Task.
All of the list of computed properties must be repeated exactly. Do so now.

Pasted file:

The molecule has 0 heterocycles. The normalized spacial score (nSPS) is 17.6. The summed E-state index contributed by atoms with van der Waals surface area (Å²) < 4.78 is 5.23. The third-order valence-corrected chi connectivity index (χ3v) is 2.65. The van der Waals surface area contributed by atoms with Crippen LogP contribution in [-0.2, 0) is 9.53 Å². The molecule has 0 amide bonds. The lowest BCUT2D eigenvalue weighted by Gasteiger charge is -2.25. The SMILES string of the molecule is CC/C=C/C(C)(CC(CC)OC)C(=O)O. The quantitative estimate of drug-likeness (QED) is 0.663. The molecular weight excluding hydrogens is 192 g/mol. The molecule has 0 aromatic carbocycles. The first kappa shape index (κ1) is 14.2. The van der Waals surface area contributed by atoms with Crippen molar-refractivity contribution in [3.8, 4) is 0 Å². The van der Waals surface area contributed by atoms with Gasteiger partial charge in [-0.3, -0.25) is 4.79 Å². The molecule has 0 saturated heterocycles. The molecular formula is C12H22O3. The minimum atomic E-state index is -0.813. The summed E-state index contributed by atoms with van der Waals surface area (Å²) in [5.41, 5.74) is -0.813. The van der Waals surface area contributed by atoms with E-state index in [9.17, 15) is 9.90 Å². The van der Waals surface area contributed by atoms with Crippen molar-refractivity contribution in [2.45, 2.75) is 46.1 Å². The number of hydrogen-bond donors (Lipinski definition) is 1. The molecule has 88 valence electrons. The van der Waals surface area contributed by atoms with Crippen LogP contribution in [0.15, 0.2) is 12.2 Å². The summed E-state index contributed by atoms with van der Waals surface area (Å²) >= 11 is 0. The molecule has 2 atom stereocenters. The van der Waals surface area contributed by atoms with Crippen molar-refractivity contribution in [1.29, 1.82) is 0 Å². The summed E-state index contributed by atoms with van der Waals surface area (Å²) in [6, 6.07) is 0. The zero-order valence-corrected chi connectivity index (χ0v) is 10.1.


The molecule has 0 heterocycles. The normalized spacial score (nSPS) is 17.6. The summed E-state index contributed by atoms with van der Waals surface area (Å²) < 4.78 is 5.23. The third-order valence-corrected chi connectivity index (χ3v) is 2.65. The van der Waals surface area contributed by atoms with Crippen LogP contribution in [-0.2, 0) is 9.53 Å². The molecule has 0 amide bonds. The lowest BCUT2D eigenvalue weighted by Gasteiger charge is -2.25. The SMILES string of the molecule is CC/C=C/C(C)(CC(CC)OC)C(=O)O. The quantitative estimate of drug-likeness (QED) is 0.663. The molecular weight excluding hydrogens is 192 g/mol. The molecule has 0 aromatic carbocycles. The first kappa shape index (κ1) is 14.2. The van der Waals surface area contributed by atoms with Crippen molar-refractivity contribution in [3.8, 4) is 0 Å². The van der Waals surface area contributed by atoms with Gasteiger partial charge in [-0.3, -0.25) is 4.79 Å². The molecule has 0 saturated heterocycles. The molecular formula is C12H22O3. The minimum atomic E-state index is -0.813. The summed E-state index contributed by atoms with van der Waals surface area (Å²) in [5.41, 5.74) is -0.813. The van der Waals surface area contributed by atoms with E-state index in [9.17, 15) is 9.90 Å². The van der Waals surface area contributed by atoms with Crippen molar-refractivity contribution in [2.45, 2.75) is 46.1 Å². The number of hydrogen-bond donors (Lipinski definition) is 1. The molecule has 88 valence electrons. The van der Waals surface area contributed by atoms with Crippen LogP contribution in [0.15, 0.2) is 12.2 Å². The summed E-state index contributed by atoms with van der Waals surface area (Å²) >= 11 is 0. The molecule has 2 atom stereocenters. The van der Waals surface area contributed by atoms with Crippen molar-refractivity contribution in [1.29, 1.82) is 0 Å². The summed E-state index contributed by atoms with van der Waals surface area (Å²) in [6, 6.07) is 0. The zero-order valence-corrected chi connectivity index (χ0v) is 10.1.